Isiolo might be excluded from the Lamu Port, South Sudan, Ethiopia Transport (Lapsset) corridor following recommendations to change the route over wildlife concerns.
A change of routing for the Sh2.5 trillion mega project would have major ramifications, specifically for thousands of speculators who have acquired land near the proposed site for the resort city. Prior plans had suggested that the resort city be built at a place called Kipsing Gap in Isiolo, but environmentalists have warned against it citing the potential displacement of elephants.
Instead, they have proposed that the city be built in either Igembe North or Kula Mawe further from Isiolo town, on the other side of the Nyambene National Reserve. “There is need to relocate the resort city from Kipsing Gap which is a major elephant sanctuary and migratory corridor in favour of a site at either Kula Mawe or Igembe North where space is available,” the consultants conducting the environmental impact assessment recommended.
Zoning of land
Adopting the recommended mitigation measures would deal a major blow to the prospects of Isiolo, where land prices have risen sharply in anticipation of the resort city. The National Environment Management Authority (NEMA) has also proposed that the railway line, oil pipeline and oil storage facility should by-pass the town.
“Both Kula Mawe and Archers Post have space for expansion and are devoid of boundary disputes which make them ideal as designated termini for the railway, oil pipelines and the highway,” the Strategic Environmental Assessment (SEA) report reads in part.
Under ‘concern of potential fragmentation of wildlife habitat by the Lapsset-induced development, the SEA draft is at strategic level and affects resort city, road, oil pipeline and dry port locations. The report wants the National and county governments concerned to undertake zoning of land to isolate and gazette wildlife migratory corridors within the Lapsset route. The counties affected are Lamu, Garissa, Meru, Isiolo, Laikipia, Samburu, Marsabit, Baringo and Turkana.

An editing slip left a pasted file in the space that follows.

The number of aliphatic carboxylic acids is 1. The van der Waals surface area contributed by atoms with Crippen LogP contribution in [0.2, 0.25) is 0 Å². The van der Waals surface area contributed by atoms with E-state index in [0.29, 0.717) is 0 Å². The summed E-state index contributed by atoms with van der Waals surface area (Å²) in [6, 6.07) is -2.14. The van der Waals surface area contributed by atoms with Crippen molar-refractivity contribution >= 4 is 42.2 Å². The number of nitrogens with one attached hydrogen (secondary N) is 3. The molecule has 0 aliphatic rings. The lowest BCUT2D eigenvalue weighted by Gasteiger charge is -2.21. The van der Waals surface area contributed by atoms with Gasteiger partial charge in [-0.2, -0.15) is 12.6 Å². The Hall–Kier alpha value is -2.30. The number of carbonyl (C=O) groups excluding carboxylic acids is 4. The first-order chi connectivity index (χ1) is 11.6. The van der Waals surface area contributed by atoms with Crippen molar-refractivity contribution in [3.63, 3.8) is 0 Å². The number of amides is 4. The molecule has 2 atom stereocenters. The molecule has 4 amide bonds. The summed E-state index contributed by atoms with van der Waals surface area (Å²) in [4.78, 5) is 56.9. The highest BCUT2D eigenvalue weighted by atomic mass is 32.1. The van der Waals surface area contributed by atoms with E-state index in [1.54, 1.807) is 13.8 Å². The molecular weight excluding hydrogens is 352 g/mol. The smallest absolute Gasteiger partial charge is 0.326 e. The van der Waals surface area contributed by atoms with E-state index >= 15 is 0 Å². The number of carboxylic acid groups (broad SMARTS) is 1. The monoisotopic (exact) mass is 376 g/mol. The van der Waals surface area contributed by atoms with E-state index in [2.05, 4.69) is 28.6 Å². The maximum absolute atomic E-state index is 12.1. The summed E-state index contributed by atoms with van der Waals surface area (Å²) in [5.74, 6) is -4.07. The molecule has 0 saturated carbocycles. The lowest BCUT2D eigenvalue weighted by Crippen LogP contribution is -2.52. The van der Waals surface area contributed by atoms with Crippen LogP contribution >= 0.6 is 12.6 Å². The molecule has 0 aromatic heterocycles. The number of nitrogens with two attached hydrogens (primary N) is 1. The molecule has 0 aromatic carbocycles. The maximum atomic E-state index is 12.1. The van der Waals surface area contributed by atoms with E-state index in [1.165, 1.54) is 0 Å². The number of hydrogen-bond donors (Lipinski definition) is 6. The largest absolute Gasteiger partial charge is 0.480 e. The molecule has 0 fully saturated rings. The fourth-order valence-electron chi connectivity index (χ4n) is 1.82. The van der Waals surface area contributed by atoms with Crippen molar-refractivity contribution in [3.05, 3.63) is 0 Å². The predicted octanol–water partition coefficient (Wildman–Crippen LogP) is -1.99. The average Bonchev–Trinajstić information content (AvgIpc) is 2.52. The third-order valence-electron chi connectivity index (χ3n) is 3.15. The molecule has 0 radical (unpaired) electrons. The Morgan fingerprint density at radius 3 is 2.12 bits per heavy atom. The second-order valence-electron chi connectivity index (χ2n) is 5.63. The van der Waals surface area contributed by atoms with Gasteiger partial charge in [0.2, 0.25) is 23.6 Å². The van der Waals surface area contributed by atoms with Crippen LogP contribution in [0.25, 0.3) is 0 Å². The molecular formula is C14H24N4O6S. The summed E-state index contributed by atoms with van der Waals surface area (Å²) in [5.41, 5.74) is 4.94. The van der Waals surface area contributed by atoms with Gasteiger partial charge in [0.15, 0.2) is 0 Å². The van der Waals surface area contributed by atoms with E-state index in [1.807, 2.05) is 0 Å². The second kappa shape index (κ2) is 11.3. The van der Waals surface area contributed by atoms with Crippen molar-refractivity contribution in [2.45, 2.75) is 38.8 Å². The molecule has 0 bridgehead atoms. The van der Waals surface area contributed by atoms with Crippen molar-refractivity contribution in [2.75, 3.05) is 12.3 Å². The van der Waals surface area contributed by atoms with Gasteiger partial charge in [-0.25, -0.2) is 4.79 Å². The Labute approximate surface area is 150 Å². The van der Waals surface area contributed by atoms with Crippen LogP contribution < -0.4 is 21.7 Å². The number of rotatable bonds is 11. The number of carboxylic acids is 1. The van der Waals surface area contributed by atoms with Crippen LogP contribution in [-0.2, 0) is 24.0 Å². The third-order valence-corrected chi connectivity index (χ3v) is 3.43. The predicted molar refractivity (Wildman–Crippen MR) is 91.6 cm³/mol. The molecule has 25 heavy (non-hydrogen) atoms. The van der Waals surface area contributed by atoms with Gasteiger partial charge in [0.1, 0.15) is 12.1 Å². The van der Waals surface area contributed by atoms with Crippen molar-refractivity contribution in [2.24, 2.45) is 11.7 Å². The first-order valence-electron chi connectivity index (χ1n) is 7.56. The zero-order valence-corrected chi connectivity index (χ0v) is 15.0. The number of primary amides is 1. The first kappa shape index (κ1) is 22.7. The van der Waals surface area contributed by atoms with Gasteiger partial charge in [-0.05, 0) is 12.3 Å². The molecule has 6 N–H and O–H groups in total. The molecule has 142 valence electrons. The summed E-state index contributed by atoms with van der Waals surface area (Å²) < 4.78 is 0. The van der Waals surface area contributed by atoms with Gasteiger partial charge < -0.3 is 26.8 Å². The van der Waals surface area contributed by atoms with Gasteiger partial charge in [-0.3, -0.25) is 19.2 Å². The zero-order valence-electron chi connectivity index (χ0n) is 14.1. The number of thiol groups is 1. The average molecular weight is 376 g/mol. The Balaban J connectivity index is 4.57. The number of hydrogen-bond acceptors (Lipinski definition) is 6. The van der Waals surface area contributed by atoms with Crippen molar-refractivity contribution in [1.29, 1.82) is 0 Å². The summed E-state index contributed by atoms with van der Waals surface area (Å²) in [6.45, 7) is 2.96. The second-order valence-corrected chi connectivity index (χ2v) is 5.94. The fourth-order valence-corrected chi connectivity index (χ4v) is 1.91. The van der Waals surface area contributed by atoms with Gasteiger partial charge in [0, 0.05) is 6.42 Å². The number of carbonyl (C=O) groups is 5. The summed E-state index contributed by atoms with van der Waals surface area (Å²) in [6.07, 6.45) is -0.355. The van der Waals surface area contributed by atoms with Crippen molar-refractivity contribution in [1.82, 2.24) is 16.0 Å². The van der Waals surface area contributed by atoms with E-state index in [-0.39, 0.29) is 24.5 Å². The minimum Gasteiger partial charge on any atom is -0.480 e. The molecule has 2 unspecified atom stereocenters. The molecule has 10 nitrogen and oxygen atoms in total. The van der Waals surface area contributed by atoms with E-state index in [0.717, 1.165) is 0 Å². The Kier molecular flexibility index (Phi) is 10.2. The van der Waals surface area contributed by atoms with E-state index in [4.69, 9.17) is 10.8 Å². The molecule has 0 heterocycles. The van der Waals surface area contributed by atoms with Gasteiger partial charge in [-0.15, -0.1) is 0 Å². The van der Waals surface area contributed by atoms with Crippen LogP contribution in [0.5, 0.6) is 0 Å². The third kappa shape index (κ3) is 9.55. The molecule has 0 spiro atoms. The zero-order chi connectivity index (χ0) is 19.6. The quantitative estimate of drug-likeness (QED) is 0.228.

Lapsset Corridor Development Authority (LCDA), Kenya Wildlife Service and national Government have been asked to come up with laws that govern game migratory routes.
Kipsing Gap, the area for the proposed city, is home to game reserves such as Buffalo Springs, Shaba and Bisanadi (Isiolo), Samburu and the wildlife corridor connects it to Laikipia and KWS-managed parks in Garissa and Tana River. With the Lapsset Corridor Infrastructure Development Project (LCIDP), it is proposed as a mitigation measure to locate main dry port and oil storage facility at Kula Mawe in Isiolo and Archers Post in Samburu East from Isiolo town by re-routing the corridor to the two trading centres.
It also proposes disaggregating the corridor to avoid the road passing through Kipsing, onwards to Laikipia in favour of Samburu. The SEA draft report also wants Lapsset project to give a 10 km buffer zone between Hindi in Tana River and Banane in Garissa to avoid habitat fragmentation in KWS-managed Arawale and Rahole game reserves.
The report also addresses the concern of locals in Laikipia, Isiolo and Samburu over the proposed Sh10 billion crocodile Jaw Dam by the National Water Corporation that is aimed at providing adequate commodity for the resort city. It, for example, calls for a legal action to release water from upstream for downstream users through enforcement of Articles 22, 27 and 28 of the Water Act of 2016.
“Flood modelling at Lorian Swamp (in Isiolo and Wajir) to precede all dam design to determine contribution from other sources and ensure that enough floods are available to recharge both the swamp and the aquifer,” Nema says.
It also came up with mitigation measures to address concerns of ‘possible marginalisation of fishing based livelihoods in Lamu’ and ‘possible over exploitation of Lake Turkana fisheries’. On possible marginalisation of pastoralists in the region, which is at the policy level, SEA calls for intervention to provide for development control and zoning where Lapsset project traverses.
“Clear identification of pastoral grazing territories inclusive of dry and wet seasons and watering grounds,’’ says the report. The county assemblies are also expected to come up with legal framework for grazing and land management.